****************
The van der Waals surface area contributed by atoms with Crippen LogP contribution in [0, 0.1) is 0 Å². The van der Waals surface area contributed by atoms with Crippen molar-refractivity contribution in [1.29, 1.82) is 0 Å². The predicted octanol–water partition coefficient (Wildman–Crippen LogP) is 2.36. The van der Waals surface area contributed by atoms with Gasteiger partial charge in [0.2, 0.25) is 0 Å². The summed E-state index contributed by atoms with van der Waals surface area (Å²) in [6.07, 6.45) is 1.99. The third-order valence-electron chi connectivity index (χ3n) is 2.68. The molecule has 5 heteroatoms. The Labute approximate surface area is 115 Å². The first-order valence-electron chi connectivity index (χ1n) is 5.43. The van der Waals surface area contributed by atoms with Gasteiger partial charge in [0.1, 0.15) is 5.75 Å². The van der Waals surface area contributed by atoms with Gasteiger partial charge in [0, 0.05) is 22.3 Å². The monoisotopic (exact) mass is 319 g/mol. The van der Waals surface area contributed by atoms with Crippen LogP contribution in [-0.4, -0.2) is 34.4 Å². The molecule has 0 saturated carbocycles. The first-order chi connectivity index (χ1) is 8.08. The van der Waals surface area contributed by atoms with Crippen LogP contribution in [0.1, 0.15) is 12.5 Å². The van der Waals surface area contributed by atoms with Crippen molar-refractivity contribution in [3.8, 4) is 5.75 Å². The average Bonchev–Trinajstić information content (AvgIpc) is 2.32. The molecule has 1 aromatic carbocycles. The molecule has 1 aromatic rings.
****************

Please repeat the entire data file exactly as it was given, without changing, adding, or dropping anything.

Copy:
The van der Waals surface area contributed by atoms with Crippen LogP contribution in [0, 0.1) is 0 Å². The van der Waals surface area contributed by atoms with Crippen molar-refractivity contribution in [1.29, 1.82) is 0 Å². The predicted octanol–water partition coefficient (Wildman–Crippen LogP) is 2.36. The van der Waals surface area contributed by atoms with Gasteiger partial charge in [0.2, 0.25) is 0 Å². The summed E-state index contributed by atoms with van der Waals surface area (Å²) in [6.07, 6.45) is 1.99. The third-order valence-electron chi connectivity index (χ3n) is 2.68. The molecule has 5 heteroatoms. The Labute approximate surface area is 115 Å². The first-order valence-electron chi connectivity index (χ1n) is 5.43. The van der Waals surface area contributed by atoms with Gasteiger partial charge in [0.1, 0.15) is 5.75 Å². The van der Waals surface area contributed by atoms with Gasteiger partial charge in [0, 0.05) is 22.3 Å². The monoisotopic (exact) mass is 319 g/mol. The van der Waals surface area contributed by atoms with Crippen LogP contribution in [-0.4, -0.2) is 34.4 Å². The molecule has 0 saturated carbocycles. The first-order chi connectivity index (χ1) is 8.08. The van der Waals surface area contributed by atoms with Crippen LogP contribution in [0.1, 0.15) is 12.5 Å². The van der Waals surface area contributed by atoms with Crippen molar-refractivity contribution in [3.8, 4) is 5.75 Å². The average Bonchev–Trinajstić information content (AvgIpc) is 2.32. The molecule has 1 aromatic carbocycles. The molecule has 1 aromatic rings.